This Guy Owns the Pizza Planet Toyota from “Toy Story”

Not even the 30th movie car we’d remember, but still damn near perfect.

Sean McFarland

This article was originally posted on The Drive, a Time Inc. publication.


It’s the 20th anniversary of Toy Story, and for some Disney acolytes, a yellow Toyota pickup truck that appears in one quick scene is the most exciting part of the entire series.

Don’t remember? After squabbling over who is Andy’s favorite toy, Buzz and Woody tumble out of the family car on their way to Pizza Planet. Stranded, they find a rusty, yellow Pizza Planet delivery truck en route, which becomes an impromptu chariot that carries the duo on to one of many adventures.

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Four years ago, Marco Bongiorno was a college student working as a Disneyland photographer in Anaheim, Calif. He bought a blue 1988 Toyota pickup to create the most realistic Pizza Planet tribute truck the world had ever seen. Like many car fans, Bongiorno believes that his truck’s glory hinges on the minor details.

“We aren’t the first Pizza Planet truck out there,” he told The Drive. “But when we see others, we can’t help but nitpick about colors and things that aren’t true to the film.”

The primerless Maaco paint job marked the start of the truck’s journey. Then came the rocket sign, the identical white bed cap, intentional rust, the exact drink cup spotted in the cab—and an overheating issue. The truck was featured at the D23 Expo in Anaheim, a convention hosted by the official Disney fan club. There, the crew handed out their “YO” buttons, each clad with the truck’s iconic tailgate nomenclature.

Like the pickup itself, Bongiorno didn’t make the buttons for any reason other than he liked the idea. “Originally, it was built as a disposable spectacle,” he says of the truck. “But now we just like to inspire nostalgia. People really short circuit when they see it.”

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Apparently, so does Pixar—Toy Story’s creator and, since 2006, a subsidiary of Disney. Look carefully in nearly every Pixar film since 1995, and you’ll see the animated truck pop up randomly—not just for Toy Story sequels, but even inFinding Nemo and Wall-E.

Bongiorno’s dirt-clad Toyota makes rounds at southern California car shows, where it’s frequently mistaken for a food truck. Once parked, Bongiorno tells people not to lean on the show car, but it’s not informed by the typical garage-queen logic. “We’ll get back from the event and think, we’ve gotta put more dirt on because people wiped it all off,” he says.

Bongiorno hopes to drive his truck cross-country by the time Toy Story 4premieres in 2017, although he needs a new carburetor, muffler, hoses and must “weld the catalytic converter back into place,” according to his GoFundMe page. (To date, the old yellow pickup hasn’t smitten anyone to donate.)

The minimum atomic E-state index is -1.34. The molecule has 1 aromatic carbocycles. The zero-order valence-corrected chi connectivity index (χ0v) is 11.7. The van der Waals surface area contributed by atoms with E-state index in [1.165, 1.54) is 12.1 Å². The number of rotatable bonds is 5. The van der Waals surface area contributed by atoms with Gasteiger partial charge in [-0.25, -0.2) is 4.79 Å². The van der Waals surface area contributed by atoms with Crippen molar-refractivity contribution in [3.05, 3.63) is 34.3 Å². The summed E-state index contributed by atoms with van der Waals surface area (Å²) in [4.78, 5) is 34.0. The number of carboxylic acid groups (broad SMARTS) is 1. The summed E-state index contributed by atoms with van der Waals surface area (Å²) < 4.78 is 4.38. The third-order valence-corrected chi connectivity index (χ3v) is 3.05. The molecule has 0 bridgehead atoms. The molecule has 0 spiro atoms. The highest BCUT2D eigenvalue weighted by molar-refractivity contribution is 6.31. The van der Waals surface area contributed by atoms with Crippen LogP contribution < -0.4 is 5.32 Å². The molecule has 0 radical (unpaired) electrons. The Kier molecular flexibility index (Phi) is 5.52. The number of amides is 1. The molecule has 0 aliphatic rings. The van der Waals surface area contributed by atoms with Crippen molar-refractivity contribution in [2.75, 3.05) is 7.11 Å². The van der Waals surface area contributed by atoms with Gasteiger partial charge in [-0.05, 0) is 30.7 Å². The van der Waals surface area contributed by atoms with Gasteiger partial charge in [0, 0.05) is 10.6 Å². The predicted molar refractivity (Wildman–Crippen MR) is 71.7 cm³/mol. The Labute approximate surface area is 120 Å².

But to answer the obvious, most important question: “We still haven’t delivered a pizza yet.”

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The photo with a $35,000 secret

Sean McFarland

This article was originally published on BBC Autos.


A photo with a backstory. (Courtesy RM Auctions)

Every significant collection needs a crown jewel, that marquee item that slackens jaws and raises eyebrows. And at the coming Pebble Beach Concours d’Élégance, held amid championship golf greens in northern California, there will be no shortage of multimillion-dollar Ferraris crowding the auction block. But there are significantly less expensive ways to secure a one-of-a-kind piece of Ferrari mystique, worthy of sitting atop any collection – and it may even come with a valuable secret.

The photograph above, taken in 1964 at the 12 Hours of Reims endurance race in France, depicts the Parkes/Scarfiotti Ferrari 250 GTO passing the pits while in the foreground, Jacques Swaters, Belgian manager of the Ophem/”Beurlys” outfit, signals the team’s Ferrari 250 LM. The moment, captured in a seemingly nonchalant blink of a camera’s shutter, provides a brief but comprehensive glimpse at what made this era of motorsport so special – to competitors and collectors alike.

But look closer.

A discreet stash of signatures on the print, barely legible at a glance, brings this image into the upper stratosphere of automotive collectibles.

(Courtesy RM Auctions)

The photo is signed by many of the famous individuals within the frame – a murderer’s row of Formula 1 world champions and Le Mans winners. Signatures from, among others, Phil Hill, Derek Bell, Luigi Chinetti and Maurice Trintignant all adorn the image. Couple this with an exemplary shot of two famous Ferraris – one of which, the 250 GTO, being considered the most coveted car in the collecting hobby – and you’ve got a centrepiece that is certain to draw double-takes.